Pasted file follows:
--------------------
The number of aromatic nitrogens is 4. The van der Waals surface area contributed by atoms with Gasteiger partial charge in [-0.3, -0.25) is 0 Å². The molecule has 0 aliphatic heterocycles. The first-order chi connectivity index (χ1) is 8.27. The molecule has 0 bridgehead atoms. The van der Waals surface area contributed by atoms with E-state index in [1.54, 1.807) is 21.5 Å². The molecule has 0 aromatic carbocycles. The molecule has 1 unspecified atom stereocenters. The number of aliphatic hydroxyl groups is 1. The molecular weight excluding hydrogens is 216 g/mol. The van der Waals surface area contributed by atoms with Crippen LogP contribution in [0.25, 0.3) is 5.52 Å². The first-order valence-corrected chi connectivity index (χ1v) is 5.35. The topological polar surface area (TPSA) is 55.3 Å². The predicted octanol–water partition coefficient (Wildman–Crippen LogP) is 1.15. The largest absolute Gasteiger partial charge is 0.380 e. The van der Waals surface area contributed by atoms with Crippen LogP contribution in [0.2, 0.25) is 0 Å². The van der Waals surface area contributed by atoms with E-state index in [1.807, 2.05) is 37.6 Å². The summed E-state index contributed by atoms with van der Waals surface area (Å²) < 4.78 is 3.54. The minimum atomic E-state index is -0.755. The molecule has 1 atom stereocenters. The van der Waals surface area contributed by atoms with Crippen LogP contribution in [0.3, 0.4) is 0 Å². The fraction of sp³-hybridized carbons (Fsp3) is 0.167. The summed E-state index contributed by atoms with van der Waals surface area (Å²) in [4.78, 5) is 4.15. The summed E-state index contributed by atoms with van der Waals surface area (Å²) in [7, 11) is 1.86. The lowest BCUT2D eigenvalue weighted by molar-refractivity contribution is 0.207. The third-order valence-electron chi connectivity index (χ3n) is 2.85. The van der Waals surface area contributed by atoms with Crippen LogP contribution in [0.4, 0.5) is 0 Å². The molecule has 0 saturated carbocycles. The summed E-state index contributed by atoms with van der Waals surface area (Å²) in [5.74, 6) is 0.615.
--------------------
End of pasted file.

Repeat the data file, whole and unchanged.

The number of aromatic nitrogens is 4. The van der Waals surface area contributed by atoms with Gasteiger partial charge in [-0.3, -0.25) is 0 Å². The molecule has 0 aliphatic heterocycles. The first-order chi connectivity index (χ1) is 8.27. The molecule has 0 bridgehead atoms. The van der Waals surface area contributed by atoms with E-state index in [1.54, 1.807) is 21.5 Å². The molecule has 0 aromatic carbocycles. The molecule has 1 unspecified atom stereocenters. The number of aliphatic hydroxyl groups is 1. The molecular weight excluding hydrogens is 216 g/mol. The van der Waals surface area contributed by atoms with Crippen LogP contribution in [0.25, 0.3) is 5.52 Å². The first-order valence-corrected chi connectivity index (χ1v) is 5.35. The topological polar surface area (TPSA) is 55.3 Å². The predicted octanol–water partition coefficient (Wildman–Crippen LogP) is 1.15. The largest absolute Gasteiger partial charge is 0.380 e. The van der Waals surface area contributed by atoms with Crippen LogP contribution in [0.2, 0.25) is 0 Å². The van der Waals surface area contributed by atoms with E-state index in [1.807, 2.05) is 37.6 Å². The summed E-state index contributed by atoms with van der Waals surface area (Å²) < 4.78 is 3.54. The minimum atomic E-state index is -0.755. The molecule has 1 atom stereocenters. The van der Waals surface area contributed by atoms with Crippen LogP contribution in [0.3, 0.4) is 0 Å². The fraction of sp³-hybridized carbons (Fsp3) is 0.167. The summed E-state index contributed by atoms with van der Waals surface area (Å²) in [4.78, 5) is 4.15. The summed E-state index contributed by atoms with van der Waals surface area (Å²) in [7, 11) is 1.86. The lowest BCUT2D eigenvalue weighted by molar-refractivity contribution is 0.207. The third-order valence-electron chi connectivity index (χ3n) is 2.85. The van der Waals surface area contributed by atoms with Crippen LogP contribution in [0.4, 0.5) is 0 Å². The molecule has 0 saturated carbocycles. The summed E-state index contributed by atoms with van der Waals surface area (Å²) in [5.74, 6) is 0.615.